Asya Marakulina

06.08.2021 – 29.08.2021

Triumph Gallery, Moscow


Polina Mogilina

Anastasia Lebedeva

The space of contemporary art allows for a plethora of different creative strategies for the artists to employ. One such strategy is to focus close attention on own emotions, behaviours, and reactions. When this attention is fine-tuned, the observations can serve as inspiration for new artworks. This elevates such exploration to the level of a deep study of psychological transformations and events that make up our past. One of such artists is Asya Marakulina. Her art is inspired by own feelings, emotions, states of mind, and their variations across time.


The space, which holds the exposition, thus becomes a metaphor for the subconscious in psychoanalysis. A hidden place within each person, wherein are contained the stashed away fears, repressed and concealed emotions, disturbing memories. All that, for various reasons, could not be given expression in the light of day — powerlessness, shame, bitterness, weariness, anger, jealousy — can be perceived as an echo from the depths of the psyche. However, now manifest as works of art, the previously hidden emotions are revealed and presented to the viewer as tangible reality. This conversion produces the therapeutic effect that helps accept these feelings and the associated memories, incorporate them into your biography and identity, and ultimately overcome them, if necessary.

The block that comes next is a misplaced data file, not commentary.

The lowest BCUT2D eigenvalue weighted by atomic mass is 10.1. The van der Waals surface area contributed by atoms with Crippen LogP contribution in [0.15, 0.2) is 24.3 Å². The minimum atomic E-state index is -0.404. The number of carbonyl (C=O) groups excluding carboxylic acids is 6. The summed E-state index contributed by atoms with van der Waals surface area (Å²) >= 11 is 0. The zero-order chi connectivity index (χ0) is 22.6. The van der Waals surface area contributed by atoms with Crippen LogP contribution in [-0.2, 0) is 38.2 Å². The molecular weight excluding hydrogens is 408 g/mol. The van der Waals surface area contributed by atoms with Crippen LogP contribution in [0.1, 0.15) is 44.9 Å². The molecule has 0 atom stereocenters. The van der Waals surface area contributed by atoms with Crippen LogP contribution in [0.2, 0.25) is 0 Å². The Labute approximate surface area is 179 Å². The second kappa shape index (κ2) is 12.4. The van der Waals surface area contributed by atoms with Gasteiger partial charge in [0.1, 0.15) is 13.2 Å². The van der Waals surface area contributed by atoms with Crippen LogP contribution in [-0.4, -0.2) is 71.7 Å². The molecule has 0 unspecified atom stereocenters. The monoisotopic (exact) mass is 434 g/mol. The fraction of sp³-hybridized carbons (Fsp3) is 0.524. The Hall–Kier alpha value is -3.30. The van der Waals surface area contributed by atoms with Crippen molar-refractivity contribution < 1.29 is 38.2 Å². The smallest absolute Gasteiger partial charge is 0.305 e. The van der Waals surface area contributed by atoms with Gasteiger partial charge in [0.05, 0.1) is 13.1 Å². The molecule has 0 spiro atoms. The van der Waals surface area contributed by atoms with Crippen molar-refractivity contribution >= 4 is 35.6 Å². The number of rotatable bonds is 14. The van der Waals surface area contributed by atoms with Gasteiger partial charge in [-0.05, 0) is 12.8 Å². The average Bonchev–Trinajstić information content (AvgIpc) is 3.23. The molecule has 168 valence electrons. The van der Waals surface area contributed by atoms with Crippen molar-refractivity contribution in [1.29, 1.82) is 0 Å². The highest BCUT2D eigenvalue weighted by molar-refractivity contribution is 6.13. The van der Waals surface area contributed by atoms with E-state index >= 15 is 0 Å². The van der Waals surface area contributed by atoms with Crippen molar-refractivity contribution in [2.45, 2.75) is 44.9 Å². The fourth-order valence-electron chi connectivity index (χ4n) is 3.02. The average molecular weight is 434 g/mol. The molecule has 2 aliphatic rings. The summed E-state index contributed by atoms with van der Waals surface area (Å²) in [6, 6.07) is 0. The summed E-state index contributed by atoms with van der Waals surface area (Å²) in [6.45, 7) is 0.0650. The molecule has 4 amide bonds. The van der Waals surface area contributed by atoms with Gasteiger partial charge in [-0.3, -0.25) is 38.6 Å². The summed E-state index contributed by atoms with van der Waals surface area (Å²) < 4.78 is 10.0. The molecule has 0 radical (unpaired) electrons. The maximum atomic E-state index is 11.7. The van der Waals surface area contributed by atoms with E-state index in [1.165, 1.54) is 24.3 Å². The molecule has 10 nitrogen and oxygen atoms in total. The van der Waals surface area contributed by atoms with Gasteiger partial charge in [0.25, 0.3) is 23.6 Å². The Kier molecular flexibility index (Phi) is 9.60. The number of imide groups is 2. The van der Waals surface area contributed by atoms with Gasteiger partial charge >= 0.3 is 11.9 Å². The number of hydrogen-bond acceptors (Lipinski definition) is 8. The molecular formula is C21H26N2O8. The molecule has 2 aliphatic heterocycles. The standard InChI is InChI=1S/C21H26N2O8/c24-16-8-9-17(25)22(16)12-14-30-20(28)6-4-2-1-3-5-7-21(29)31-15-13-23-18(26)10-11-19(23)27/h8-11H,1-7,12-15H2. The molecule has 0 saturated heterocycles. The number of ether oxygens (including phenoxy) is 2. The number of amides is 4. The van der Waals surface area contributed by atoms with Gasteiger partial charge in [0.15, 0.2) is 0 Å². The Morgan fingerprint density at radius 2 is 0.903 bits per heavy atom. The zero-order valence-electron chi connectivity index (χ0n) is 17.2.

The project title, Never Again, refers to instances of (self-imposed) limitations, setting boundaries and restrictions, which are often violated immediately upon pronouncement. That is when a firm no turns into consent and strict limitations turn into relaxed rules of a free game, creativity, or any other activity that we undertake to break free of the limitations. After all, you often need to name the fear, experience, and let go of it before you can overcome it. In the artist’s own words, the works in this series are ‘…works that oscillate between strict self-imposed limitations and free play. The amplitude of their emotional saturation is wide — from the extremely personal and confessional (borderline exhibitionist) to the indifferently detached and ironic. Should you even try balancing all this or let this pendulum swing?’

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